New season of ‘1001’ podcast focuses on racial injustice and faith

New Way host asks: ‘Why do people of faith impose limits on God’s justice and mercy?’

by Paul Seebeck | Presbyterian News Service

New Way podcasts featuring conversations with an ACLU staff attorney and a hospice chaplain and grief recovery specialist are now available.

LOUISVILLE — In light of what New Way podcast host  the Rev. Sara Hayden describes as “the new round of organizing, strategy and action sparked by the most recent, shocking, continual — and yet unsurprising — anti-Black violence of our time,” the podcast of the 1001 New Worshiping Communities movement has begun a new season focused on racial injustice and faith.

Hayden introduces part one of her conversation with Kosha Tucker, a staff attorney with the ACLU of Georgia’s Smart Justice Campaign, this way:

“How do we, as people of faith, show up and organize in the relentless chaos of our time? How do we interrogate privileges that benefit those of us who live in white skin and systematically disenfranchise those who don’t — especially those of us who are Black?”

Kosha Tucker

Prior to joining the ACLU to work to end mass incarceration and reduce social disparities in the criminal justice system, Tucker worked for six years as an attorney at the DeKalb County Public Defender’s Office representing children and adults charged with misdemeanor and felony offenses.

In the first part of the conversation, available now, Tucker talks with Hayden about the racial disparities within the criminal justice system, about her life growing up in a small southern town, the lessons she learned from her father about being Black — and also her Baptist church.

Told in Sunday school about the difference of being of the world and of Christ, she always thought in order to be a good Christian she had to be perfect, because there were so many boxes she had to check to accomplish the role of being a good Christian.

“I was reflecting on that and thinking about how that aligns with what I believe society expects of Black people in general, what I feel society expected of me in general,” she said.  “I had to be a perfect Christian. I couldn’t make mistakes. If I did make a mistake, whatever happened to me, I deserved.”

Hayden said listeners may wonder why a podcast about faith and ecclesiology is spending so much time on criminal court cases and community organizing. But she hopes listeners will explore that tension, along with the question, Why do we as people of faith impose limits on God’s justice and mercy?”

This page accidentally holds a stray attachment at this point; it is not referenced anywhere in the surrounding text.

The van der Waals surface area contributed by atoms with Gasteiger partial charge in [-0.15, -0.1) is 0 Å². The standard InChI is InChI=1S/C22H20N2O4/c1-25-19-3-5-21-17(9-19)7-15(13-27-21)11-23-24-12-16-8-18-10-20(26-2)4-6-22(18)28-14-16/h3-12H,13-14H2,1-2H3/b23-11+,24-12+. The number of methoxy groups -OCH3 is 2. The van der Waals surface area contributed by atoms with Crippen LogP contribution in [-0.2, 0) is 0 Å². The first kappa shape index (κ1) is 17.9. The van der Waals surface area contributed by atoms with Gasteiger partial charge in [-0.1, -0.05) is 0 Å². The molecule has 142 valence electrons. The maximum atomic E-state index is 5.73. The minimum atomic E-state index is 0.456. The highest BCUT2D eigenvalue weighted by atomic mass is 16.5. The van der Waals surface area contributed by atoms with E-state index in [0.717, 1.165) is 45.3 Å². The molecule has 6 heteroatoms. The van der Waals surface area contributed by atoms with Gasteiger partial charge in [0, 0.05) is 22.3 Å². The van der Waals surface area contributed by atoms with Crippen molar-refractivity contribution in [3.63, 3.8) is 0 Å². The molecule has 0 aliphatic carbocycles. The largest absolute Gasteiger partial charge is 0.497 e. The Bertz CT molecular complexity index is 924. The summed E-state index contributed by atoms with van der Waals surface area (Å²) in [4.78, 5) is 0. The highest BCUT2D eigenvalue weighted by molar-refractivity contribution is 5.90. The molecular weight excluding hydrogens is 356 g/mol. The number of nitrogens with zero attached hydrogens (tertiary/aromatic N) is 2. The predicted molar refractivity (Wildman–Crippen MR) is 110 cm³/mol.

“There’s a world in which our faith is connected. Theology isn’t done in a vacuum,” she said.  “These podcast conversations are clarifying that.”

As she and New Way producer the Rev. Marthame Sanders “listen, engage and pose tough questions to ourselves and listeners, we aim to prompt faithful action and invite imagination about a more faithful church and world in the months and years to come,” Hayden said.

“If we take seriously the Reformed tenets of the sovereignty of God, the Lordship of Christ and the primacy of the Word, then our faith ought to inform everything we do,” Sanders said. “That’s why we care about racial injustice, the PC(USA)’s Matthew 25 vision and invitation, and the movement for Black lives.”

The second part of the “New Way” conversation with Tucker will drop on Thursday.

Zeena Regis

In the first episode of season five, Hayden speaks with Zeena Regis, a Decatur, Georgia-based hospice chaplain and grief recovery specialist. During their conversation, Regis said that a lot of the Black patients with whom she works are in hospice care because they haven’t been treated well in the health care system.

Black patients told her that for years they had a sense that something wasn’t right. They kept going to doctors who just didn’t take their concerns seriously.

“And now they have Stage IV cancer,” Regis said. “It’s one of the things in hospice that often feels so difficult and insurmountable.”

According to Sanders, since January of 2020, “New Way” has more than doubled its estimated listenership, from 700 to 1,500 weekly listeners.

You can listen to the podcast directly from the website. For a free subscription to New Way so that each new episode is automatically downloaded to your listening device, click here (for Apple) or click here (for Stitcher) or click here (for Spotify) or click here (for Google Play).

 If you need information on how to listen to a podcast, click here.

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